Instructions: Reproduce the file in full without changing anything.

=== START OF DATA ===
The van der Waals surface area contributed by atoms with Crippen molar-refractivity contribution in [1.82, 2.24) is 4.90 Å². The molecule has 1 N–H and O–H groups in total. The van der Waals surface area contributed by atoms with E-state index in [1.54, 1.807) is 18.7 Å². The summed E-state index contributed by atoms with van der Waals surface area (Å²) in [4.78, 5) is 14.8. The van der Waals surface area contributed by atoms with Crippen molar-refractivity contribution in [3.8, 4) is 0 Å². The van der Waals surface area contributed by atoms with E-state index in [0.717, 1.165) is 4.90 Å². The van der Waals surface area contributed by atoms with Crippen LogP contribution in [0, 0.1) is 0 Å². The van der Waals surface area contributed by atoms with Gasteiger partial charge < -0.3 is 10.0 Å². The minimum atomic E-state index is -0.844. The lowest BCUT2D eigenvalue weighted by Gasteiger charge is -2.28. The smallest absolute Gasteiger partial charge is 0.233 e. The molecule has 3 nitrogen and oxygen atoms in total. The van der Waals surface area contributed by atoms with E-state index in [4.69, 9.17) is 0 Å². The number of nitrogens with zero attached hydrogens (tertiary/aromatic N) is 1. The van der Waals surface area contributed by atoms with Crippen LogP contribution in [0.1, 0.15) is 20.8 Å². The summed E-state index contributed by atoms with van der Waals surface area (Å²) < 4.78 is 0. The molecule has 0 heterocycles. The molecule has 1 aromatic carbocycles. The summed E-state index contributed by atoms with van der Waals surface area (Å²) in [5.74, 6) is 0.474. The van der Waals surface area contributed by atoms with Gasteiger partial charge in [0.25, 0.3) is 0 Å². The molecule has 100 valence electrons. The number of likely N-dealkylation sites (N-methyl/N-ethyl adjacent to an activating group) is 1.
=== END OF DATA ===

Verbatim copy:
The van der Waals surface area contributed by atoms with Crippen molar-refractivity contribution in [1.82, 2.24) is 4.90 Å². The molecule has 1 N–H and O–H groups in total. The van der Waals surface area contributed by atoms with E-state index in [1.54, 1.807) is 18.7 Å². The summed E-state index contributed by atoms with van der Waals surface area (Å²) in [4.78, 5) is 14.8. The van der Waals surface area contributed by atoms with Crippen molar-refractivity contribution in [3.8, 4) is 0 Å². The van der Waals surface area contributed by atoms with E-state index in [0.717, 1.165) is 4.90 Å². The van der Waals surface area contributed by atoms with Crippen LogP contribution in [0, 0.1) is 0 Å². The van der Waals surface area contributed by atoms with Gasteiger partial charge < -0.3 is 10.0 Å². The minimum atomic E-state index is -0.844. The lowest BCUT2D eigenvalue weighted by Gasteiger charge is -2.28. The smallest absolute Gasteiger partial charge is 0.233 e. The molecule has 3 nitrogen and oxygen atoms in total. The van der Waals surface area contributed by atoms with E-state index in [4.69, 9.17) is 0 Å². The number of nitrogens with zero attached hydrogens (tertiary/aromatic N) is 1. The van der Waals surface area contributed by atoms with Crippen LogP contribution in [0.1, 0.15) is 20.8 Å². The summed E-state index contributed by atoms with van der Waals surface area (Å²) < 4.78 is 0. The molecule has 0 heterocycles. The molecule has 1 aromatic carbocycles. The summed E-state index contributed by atoms with van der Waals surface area (Å²) in [5.74, 6) is 0.474. The van der Waals surface area contributed by atoms with Gasteiger partial charge in [0.25, 0.3) is 0 Å². The molecule has 100 valence electrons. The number of likely N-dealkylation sites (N-methyl/N-ethyl adjacent to an activating group) is 1.